Reading through the New Testament, it is obvious that they had many of the same issues that we have today (e.g. arguments about doctrines, rituals, & traditions; factions; sexual immorality within the church…), and more importantly, they never became the glorious bride that Jesus returns for.

This isn’t to say that we (i.e. the Body of Christ) don’t have any role in the coming of the Kingdom.  Quite to the contrary, our part is essential.  Many have grabbed ahold of Paul’s allusions to a “wise master builder” (1 Cor. 3:10) as evidence that we are similarly called to be Kingdom “builders”.  But a closer examination of that passage seems to indicate otherwise. 

What he actually says is that he laid a foundation, as a wise master builder would (1 Cor. 3:10).  Part of moving an existing structure, is forming a foundation at its new location (preparing the ground), and that speaks to our role today.  He warns that no one can lay any foundation other than the one already laid, which is Jesus Christ (1 Cor. 3:12).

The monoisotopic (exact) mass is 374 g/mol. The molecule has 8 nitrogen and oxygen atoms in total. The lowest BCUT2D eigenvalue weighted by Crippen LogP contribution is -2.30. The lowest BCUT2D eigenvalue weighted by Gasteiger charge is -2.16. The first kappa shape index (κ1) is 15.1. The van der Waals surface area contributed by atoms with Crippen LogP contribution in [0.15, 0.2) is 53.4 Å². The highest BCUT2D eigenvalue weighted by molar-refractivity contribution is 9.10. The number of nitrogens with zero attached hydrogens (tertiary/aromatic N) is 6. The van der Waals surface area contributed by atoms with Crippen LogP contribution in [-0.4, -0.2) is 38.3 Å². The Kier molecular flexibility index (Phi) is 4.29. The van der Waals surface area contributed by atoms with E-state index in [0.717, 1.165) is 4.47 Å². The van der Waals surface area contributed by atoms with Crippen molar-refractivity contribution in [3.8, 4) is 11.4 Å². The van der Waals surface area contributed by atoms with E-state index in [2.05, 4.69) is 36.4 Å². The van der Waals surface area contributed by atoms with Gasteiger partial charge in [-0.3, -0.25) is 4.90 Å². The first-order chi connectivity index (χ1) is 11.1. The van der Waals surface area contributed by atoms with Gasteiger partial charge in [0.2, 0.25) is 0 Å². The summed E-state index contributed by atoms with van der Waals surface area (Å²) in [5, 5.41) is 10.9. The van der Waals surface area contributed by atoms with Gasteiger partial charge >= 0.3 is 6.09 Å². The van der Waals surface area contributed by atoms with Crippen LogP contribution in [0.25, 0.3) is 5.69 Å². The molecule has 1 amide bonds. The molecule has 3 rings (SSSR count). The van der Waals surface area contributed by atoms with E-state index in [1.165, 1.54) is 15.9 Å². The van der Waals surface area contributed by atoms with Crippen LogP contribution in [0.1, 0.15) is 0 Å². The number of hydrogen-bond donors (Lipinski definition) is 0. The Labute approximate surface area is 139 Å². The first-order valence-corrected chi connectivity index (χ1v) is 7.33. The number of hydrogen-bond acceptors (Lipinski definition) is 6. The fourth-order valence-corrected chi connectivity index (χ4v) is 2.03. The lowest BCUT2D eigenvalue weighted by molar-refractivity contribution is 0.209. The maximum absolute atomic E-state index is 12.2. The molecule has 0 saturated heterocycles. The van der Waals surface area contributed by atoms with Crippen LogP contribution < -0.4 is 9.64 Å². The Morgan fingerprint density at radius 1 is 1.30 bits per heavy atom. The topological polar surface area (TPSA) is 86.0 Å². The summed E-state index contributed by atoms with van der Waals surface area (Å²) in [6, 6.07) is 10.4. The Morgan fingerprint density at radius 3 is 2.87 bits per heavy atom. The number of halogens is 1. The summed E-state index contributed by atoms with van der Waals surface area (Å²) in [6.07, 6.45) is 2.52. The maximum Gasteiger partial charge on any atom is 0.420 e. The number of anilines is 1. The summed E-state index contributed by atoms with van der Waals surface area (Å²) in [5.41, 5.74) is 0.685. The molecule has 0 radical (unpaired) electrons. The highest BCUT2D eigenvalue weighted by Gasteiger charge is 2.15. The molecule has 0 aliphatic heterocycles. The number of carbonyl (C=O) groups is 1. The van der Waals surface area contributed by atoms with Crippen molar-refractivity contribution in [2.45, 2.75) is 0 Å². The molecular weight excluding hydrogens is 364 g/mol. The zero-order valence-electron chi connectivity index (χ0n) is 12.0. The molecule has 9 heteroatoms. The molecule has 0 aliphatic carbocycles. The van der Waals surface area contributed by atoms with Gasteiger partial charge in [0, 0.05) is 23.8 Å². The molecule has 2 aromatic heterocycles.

It is not incidental that within this same passage Paul points out that we can plant and water seeds, but only God can make them grow (1Cor. 3:7).  He is explaining the limited, yet vital role we’ve been given.  And so it is with the Kingdom of God.

Throughout the rest of that chapter, he reminds us that we are God’s field, God’s building (1Cor. 3:9) and God’s temple (1Cor. 3:16).  He’s not talking about structures, or organizations, or ministries, or doctrines, or methodologies, or networks, he is speaking of Christ in us, the hope of glory (Col.1:27). 

This foundation must be laid internally before it can be manifest externally.  Indeed, Jesus told His disciples that He would build “His church” upon the foundation (i.e. rock) of followers who’ve had the revelation of who He really is, and who hear the voice of the Father (Matthew 16:18).